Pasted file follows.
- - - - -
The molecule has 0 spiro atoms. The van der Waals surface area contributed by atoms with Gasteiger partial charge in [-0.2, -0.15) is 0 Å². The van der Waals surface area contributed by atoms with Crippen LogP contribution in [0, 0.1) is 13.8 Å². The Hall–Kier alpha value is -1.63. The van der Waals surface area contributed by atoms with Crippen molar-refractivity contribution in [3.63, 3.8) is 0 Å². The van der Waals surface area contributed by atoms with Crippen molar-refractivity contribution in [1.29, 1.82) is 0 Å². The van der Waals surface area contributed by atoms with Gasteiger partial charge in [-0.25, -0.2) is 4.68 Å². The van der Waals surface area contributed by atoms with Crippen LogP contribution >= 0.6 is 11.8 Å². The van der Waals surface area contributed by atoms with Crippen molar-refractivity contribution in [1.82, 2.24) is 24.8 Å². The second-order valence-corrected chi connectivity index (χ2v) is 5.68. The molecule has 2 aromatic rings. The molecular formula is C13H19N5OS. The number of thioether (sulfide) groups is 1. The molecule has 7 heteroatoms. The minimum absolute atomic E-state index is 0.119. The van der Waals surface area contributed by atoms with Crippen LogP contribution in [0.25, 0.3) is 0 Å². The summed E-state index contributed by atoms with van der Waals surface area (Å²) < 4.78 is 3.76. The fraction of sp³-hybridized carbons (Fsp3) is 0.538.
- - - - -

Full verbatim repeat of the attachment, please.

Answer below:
The molecule has 0 spiro atoms. The van der Waals surface area contributed by atoms with Gasteiger partial charge in [-0.2, -0.15) is 0 Å². The van der Waals surface area contributed by atoms with Crippen LogP contribution in [0, 0.1) is 13.8 Å². The Hall–Kier alpha value is -1.63. The van der Waals surface area contributed by atoms with Crippen molar-refractivity contribution in [3.63, 3.8) is 0 Å². The van der Waals surface area contributed by atoms with Crippen molar-refractivity contribution in [1.29, 1.82) is 0 Å². The van der Waals surface area contributed by atoms with Gasteiger partial charge in [-0.25, -0.2) is 4.68 Å². The van der Waals surface area contributed by atoms with Crippen LogP contribution >= 0.6 is 11.8 Å². The van der Waals surface area contributed by atoms with Crippen molar-refractivity contribution in [1.82, 2.24) is 24.8 Å². The second-order valence-corrected chi connectivity index (χ2v) is 5.68. The molecule has 2 aromatic rings. The molecular formula is C13H19N5OS. The number of thioether (sulfide) groups is 1. The molecule has 7 heteroatoms. The minimum absolute atomic E-state index is 0.119. The van der Waals surface area contributed by atoms with Crippen LogP contribution in [0.25, 0.3) is 0 Å². The summed E-state index contributed by atoms with van der Waals surface area (Å²) < 4.78 is 3.76. The fraction of sp³-hybridized carbons (Fsp3) is 0.538.